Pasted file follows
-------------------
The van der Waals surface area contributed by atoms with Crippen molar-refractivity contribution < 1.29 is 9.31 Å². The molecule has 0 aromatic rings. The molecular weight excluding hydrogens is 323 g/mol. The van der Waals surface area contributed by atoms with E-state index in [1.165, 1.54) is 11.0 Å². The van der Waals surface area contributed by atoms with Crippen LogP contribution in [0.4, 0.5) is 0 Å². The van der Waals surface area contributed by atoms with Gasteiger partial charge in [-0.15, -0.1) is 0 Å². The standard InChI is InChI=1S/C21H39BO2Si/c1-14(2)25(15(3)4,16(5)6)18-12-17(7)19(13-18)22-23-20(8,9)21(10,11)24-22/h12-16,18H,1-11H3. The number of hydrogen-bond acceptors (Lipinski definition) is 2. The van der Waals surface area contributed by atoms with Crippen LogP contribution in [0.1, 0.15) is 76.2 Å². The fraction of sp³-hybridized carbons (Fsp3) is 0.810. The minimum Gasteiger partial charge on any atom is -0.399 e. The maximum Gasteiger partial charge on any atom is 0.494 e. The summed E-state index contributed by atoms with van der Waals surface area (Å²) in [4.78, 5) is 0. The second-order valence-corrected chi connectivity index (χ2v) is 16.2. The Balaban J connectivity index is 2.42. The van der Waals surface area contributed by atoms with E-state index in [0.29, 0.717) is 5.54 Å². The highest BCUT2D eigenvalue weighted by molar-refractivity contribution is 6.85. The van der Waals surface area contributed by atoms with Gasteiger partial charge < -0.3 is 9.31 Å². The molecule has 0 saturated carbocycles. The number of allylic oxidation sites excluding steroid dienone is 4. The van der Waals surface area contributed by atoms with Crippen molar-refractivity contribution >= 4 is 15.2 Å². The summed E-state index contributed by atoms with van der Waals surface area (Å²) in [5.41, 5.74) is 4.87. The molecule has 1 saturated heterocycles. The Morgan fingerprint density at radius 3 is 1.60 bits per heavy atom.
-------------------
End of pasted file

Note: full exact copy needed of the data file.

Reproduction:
The van der Waals surface area contributed by atoms with Crippen molar-refractivity contribution < 1.29 is 9.31 Å². The molecule has 0 aromatic rings. The molecular weight excluding hydrogens is 323 g/mol. The van der Waals surface area contributed by atoms with E-state index in [1.165, 1.54) is 11.0 Å². The van der Waals surface area contributed by atoms with Crippen LogP contribution in [0.4, 0.5) is 0 Å². The van der Waals surface area contributed by atoms with Gasteiger partial charge in [-0.15, -0.1) is 0 Å². The standard InChI is InChI=1S/C21H39BO2Si/c1-14(2)25(15(3)4,16(5)6)18-12-17(7)19(13-18)22-23-20(8,9)21(10,11)24-22/h12-16,18H,1-11H3. The number of hydrogen-bond acceptors (Lipinski definition) is 2. The van der Waals surface area contributed by atoms with Crippen LogP contribution in [0.1, 0.15) is 76.2 Å². The fraction of sp³-hybridized carbons (Fsp3) is 0.810. The minimum Gasteiger partial charge on any atom is -0.399 e. The maximum Gasteiger partial charge on any atom is 0.494 e. The summed E-state index contributed by atoms with van der Waals surface area (Å²) in [4.78, 5) is 0. The second-order valence-corrected chi connectivity index (χ2v) is 16.2. The Balaban J connectivity index is 2.42. The van der Waals surface area contributed by atoms with E-state index in [0.29, 0.717) is 5.54 Å². The highest BCUT2D eigenvalue weighted by molar-refractivity contribution is 6.85. The van der Waals surface area contributed by atoms with Gasteiger partial charge < -0.3 is 9.31 Å². The molecule has 0 saturated carbocycles. The number of allylic oxidation sites excluding steroid dienone is 4. The van der Waals surface area contributed by atoms with Crippen molar-refractivity contribution >= 4 is 15.2 Å². The summed E-state index contributed by atoms with van der Waals surface area (Å²) in [5.41, 5.74) is 4.87. The molecule has 1 saturated heterocycles. The Morgan fingerprint density at radius 3 is 1.60 bits per heavy atom.